There’s two things I don’t write about.
I never write about the way people look. (Okay, I did comment on the Chrystal Gale wannabe. But if your hair is so long you can sit on it, my criticism isn’t your biggest problem.) But overall, none of us can control how we look. I’m no super model myself. Plus there’s so much people can control, like their shitty behavior. It seems like overkill to pick on them for the things they can’t.
And I try not to write about my kids, their friends or their friends’ parents. I write about me or my opinions. There’s no need to drag my offspring in to it.
I’ll break both rules now.
My son had a lovely group of buddies from one lovely family after the next. I’m only exaggerating about one family by calling them lovely. But before we get to them, you’ll need to know a few things.
Out of the group of besties, one boy had the misfortunate of being born to a mother who equated more worry with better parenting. The woman, Rita, seemed to be on some sort of reward system based on how much she worried about her kid. Maybe she was even doing a sticker chart and ten worries got her a free cup of coffee, or someone to pay for college. But in our little group, there was an unwritten rule to be forgiving and kind. About the kids, and each other. Rita included.
So when Rita’s kid, Davey, bit my kiddo on the stomach (full mouth bite, like the kind where you can count the teeth, through a sweatshirt and a jacket, which were zipped), I didn’t bat an eyelash. Some kids go through a biting phase, or other weird “Lord of the Flies” bullshit best ignored as a parent. The minute you get smug or judge’y about the biter or the pusher, your kid will do something worse. It’s best not to judge.
The “Lord of the Flies” stuff is usually much harder on the parents than the kids. My son was bit over 10 times, which meant ten teary-eyed calls or emails from embarrassed parents who couldn’t understand why their kid wanted to eat mine for dinner.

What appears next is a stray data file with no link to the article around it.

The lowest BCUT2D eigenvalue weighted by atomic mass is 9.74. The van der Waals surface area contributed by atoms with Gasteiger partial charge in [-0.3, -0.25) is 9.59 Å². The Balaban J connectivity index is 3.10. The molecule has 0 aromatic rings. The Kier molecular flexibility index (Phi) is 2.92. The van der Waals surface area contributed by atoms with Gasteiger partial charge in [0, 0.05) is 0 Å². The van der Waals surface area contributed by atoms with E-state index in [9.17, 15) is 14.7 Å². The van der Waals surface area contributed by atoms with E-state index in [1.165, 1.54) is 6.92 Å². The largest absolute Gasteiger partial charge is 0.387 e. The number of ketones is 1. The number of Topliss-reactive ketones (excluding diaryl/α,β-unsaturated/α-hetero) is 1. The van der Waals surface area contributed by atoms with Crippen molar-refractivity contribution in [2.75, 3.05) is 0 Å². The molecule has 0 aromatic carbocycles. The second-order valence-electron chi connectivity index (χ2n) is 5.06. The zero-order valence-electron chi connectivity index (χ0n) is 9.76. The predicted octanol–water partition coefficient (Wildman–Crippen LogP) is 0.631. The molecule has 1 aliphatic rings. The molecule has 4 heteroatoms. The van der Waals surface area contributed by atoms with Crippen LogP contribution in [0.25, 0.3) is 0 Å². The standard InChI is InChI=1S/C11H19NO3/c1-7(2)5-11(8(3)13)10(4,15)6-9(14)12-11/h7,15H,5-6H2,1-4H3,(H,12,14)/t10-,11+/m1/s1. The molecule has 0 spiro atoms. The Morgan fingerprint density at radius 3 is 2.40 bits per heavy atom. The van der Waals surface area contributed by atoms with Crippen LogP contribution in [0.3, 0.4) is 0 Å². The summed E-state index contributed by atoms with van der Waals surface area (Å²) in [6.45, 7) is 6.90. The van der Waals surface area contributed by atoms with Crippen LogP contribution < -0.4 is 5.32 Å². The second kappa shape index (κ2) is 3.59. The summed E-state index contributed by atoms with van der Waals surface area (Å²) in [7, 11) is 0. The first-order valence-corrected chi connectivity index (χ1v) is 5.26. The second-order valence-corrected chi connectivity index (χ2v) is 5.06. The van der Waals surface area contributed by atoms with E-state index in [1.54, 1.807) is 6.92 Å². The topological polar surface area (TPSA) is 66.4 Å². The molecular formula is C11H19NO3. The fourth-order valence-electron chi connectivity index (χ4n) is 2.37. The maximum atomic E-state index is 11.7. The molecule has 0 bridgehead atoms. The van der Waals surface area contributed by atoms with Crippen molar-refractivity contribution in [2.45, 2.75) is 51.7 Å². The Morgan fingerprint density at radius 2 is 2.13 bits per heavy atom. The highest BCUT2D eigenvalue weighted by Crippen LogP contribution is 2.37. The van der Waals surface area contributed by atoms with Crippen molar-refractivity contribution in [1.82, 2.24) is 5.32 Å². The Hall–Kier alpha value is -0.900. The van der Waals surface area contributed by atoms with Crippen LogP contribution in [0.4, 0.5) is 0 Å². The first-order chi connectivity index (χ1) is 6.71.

My son was never a biter, but he did have his famous “month of hair pulling.” Anyone within arm’s reach became his very own personal Holly Hobbie doll. So Davey’s bite, in my mind, was just like my kid’s hair pulling phase. It was just a phase.
And when my son asked why he got bit, I kindly said what I hoped a parent would say about my kid in a similar situation. “He’s learning not to use his mouth. He’s having a hard time.”
So that was that, or so I thought.
For reason’s I still don’t understand, Davey’s Mom decided I was the source of all her problems and waged a gossip’y, mean spirited criticism campaign against me. It got so bad a few of her own friends stopped being her friend, horrified by her random persecution of me.
By trade, Rita was a professional blame-shifter. This is to say when she wasn’t worrying, she was complaining. When she wasn’t complaining, she was blaming. Her problems were never her fault and there was always a campaign against her kid’s school, the restaurant they ate at last Tuesday or the parents of the kid who came over that caused her son to bite. She had a Phd in blame-shifting. Her roulette wheel had now stopped on me.